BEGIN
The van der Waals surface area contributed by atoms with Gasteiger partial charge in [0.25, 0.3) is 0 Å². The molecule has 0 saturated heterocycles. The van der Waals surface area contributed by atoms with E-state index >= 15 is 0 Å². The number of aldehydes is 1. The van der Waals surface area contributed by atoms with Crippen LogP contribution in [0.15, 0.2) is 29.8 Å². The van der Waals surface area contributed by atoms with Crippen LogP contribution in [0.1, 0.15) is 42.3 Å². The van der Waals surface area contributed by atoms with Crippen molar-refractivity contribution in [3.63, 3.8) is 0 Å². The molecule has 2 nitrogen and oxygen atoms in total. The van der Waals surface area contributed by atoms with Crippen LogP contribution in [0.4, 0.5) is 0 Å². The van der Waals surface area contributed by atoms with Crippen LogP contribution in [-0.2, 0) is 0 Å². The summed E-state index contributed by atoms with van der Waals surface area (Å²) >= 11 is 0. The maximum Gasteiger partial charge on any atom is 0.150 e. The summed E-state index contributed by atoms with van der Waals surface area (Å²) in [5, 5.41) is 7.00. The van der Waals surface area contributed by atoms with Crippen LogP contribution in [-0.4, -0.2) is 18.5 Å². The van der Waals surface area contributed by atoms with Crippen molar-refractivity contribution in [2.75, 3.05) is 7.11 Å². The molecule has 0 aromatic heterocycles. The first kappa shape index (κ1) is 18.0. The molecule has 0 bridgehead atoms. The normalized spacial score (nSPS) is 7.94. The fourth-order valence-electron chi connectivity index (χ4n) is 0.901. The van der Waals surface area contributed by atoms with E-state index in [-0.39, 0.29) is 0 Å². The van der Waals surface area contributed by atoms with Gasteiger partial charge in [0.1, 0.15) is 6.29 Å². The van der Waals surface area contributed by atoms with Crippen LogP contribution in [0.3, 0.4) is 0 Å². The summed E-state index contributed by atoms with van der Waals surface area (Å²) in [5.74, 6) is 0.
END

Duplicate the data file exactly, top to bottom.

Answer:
The van der Waals surface area contributed by atoms with Gasteiger partial charge in [0.25, 0.3) is 0 Å². The molecule has 0 saturated heterocycles. The van der Waals surface area contributed by atoms with E-state index >= 15 is 0 Å². The number of aldehydes is 1. The van der Waals surface area contributed by atoms with Crippen LogP contribution in [0.15, 0.2) is 29.8 Å². The van der Waals surface area contributed by atoms with Crippen LogP contribution in [0.1, 0.15) is 42.3 Å². The van der Waals surface area contributed by atoms with Crippen molar-refractivity contribution in [3.63, 3.8) is 0 Å². The molecule has 2 nitrogen and oxygen atoms in total. The van der Waals surface area contributed by atoms with Crippen LogP contribution in [0.4, 0.5) is 0 Å². The van der Waals surface area contributed by atoms with Crippen LogP contribution in [-0.2, 0) is 0 Å². The summed E-state index contributed by atoms with van der Waals surface area (Å²) >= 11 is 0. The maximum Gasteiger partial charge on any atom is 0.150 e. The summed E-state index contributed by atoms with van der Waals surface area (Å²) in [5, 5.41) is 7.00. The van der Waals surface area contributed by atoms with Crippen LogP contribution in [-0.4, -0.2) is 18.5 Å². The van der Waals surface area contributed by atoms with Crippen molar-refractivity contribution in [2.75, 3.05) is 7.11 Å². The molecule has 0 aromatic heterocycles. The first kappa shape index (κ1) is 18.0. The molecule has 0 bridgehead atoms. The normalized spacial score (nSPS) is 7.94. The fourth-order valence-electron chi connectivity index (χ4n) is 0.901. The van der Waals surface area contributed by atoms with E-state index in [-0.39, 0.29) is 0 Å². The van der Waals surface area contributed by atoms with Gasteiger partial charge in [0.1, 0.15) is 6.29 Å². The van der Waals surface area contributed by atoms with Crippen LogP contribution in [0.3, 0.4) is 0 Å². The summed E-state index contributed by atoms with van der Waals surface area (Å²) in [5.74, 6) is 0.